In support of their 10th studio album The Centre Won’t Hold, feminist punks Sleater Kinney are bringing their mighty-as-ever live show to Manchester Academy this February.
Formed in Olympia, Washington, the band made waves in the indie world with their fierce 1994 self-titled album, followed by the elemental Call The Doctor two years later. Then came the even fiercer Dig Me Out, a record that saw a feral Corrin Tucker (vocals and guitar) announce herself, pretty convincingly, as “the queen of rock and roll”.
The all-female trio were a force to be reckoned with through the late 90’s and early noughties, right up until 2005’s hard rock-infused The Woods – a joyously expressive, blistering finish to their first act.
In pursuit of solo projects (including a foray into television for singer and guitarist Carrie Brownstein, who co-created and starred in hipster sketch comedy Portlandia), Sleater Kinney went on hiatus for a decade, before their achingly anticipated return in 2014.
At this point, it would have been easy for the band to trade on past glories, but 2015’s No Cities to Love crashed to earth with new creative force. Released to universal acclaim, this album saw the trio splice punk and post-hardcore with New Wave, with tracks like ‘Price Tag’ and ‘No Cities to Love’ offering up newly grooving melodies and hooks, combined with pointed social commentary. The fractious album spoke to, as Brownstein put it in one interview, “a constant sense of agitation at the world”. It “sounds desperate”, added Janet Weiss, whose pummelling drums are the record’s racing heartbeat.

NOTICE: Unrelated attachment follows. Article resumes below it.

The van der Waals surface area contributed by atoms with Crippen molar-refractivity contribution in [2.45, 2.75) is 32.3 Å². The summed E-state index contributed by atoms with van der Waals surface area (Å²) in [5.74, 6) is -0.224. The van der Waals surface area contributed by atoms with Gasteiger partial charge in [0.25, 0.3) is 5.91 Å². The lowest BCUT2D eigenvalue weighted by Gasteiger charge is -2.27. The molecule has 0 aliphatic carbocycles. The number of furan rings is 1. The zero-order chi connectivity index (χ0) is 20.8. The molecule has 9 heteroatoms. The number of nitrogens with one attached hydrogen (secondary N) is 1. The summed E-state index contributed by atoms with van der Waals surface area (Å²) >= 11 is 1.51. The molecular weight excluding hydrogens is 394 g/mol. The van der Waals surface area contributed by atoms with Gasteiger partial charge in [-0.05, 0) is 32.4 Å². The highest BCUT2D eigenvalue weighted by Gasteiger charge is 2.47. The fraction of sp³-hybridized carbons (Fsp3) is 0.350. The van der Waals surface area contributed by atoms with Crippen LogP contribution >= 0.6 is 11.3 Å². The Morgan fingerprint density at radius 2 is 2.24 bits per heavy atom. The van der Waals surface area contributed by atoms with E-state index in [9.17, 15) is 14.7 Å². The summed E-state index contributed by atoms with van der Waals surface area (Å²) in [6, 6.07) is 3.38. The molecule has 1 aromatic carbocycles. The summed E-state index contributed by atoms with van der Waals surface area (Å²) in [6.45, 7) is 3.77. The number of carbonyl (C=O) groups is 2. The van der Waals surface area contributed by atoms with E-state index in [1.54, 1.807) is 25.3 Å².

Two live albums followed, before 2019’s The Centre Won’t Hold. Produced by St. Vincent, this record represents a bold new chapter for the band – bold enough to prompt Weiss to step back from the trio. Essentially it’s an industrial pop powerhouse, charged with all the volatility of the modern world. Building on the New Wave leanings of No Cities To Love, lead single ‘Hurry on Home’ is probably the band’s catchiest song to date. Pairing smooth as silk vocal melodies with breeze block drums and crushed, synth-sounding guitars, it’s just sexy as hell. ‘Can I Go On’ is another standout. This one grooves along with a disco strut, teaming with effervescent hooks. At its core, though, lies a lingering darkness, with lyics that dwell on the futility of existence.
As for Sleater Kinney’s live shows, it seems that they, too, have retained all of their potency. A Stereogum review of one of their recent US dates describes the trio, rather succinctly, as “a motherfucking all-destroying beast of a live band”. Nice.
Returning to the UK for the first time since 2014, Sleater Kinney will play just two dates on these shores: one at Brixton Academy and one at Manchester Academy. If you’re a fan, you’d be a fool to miss this.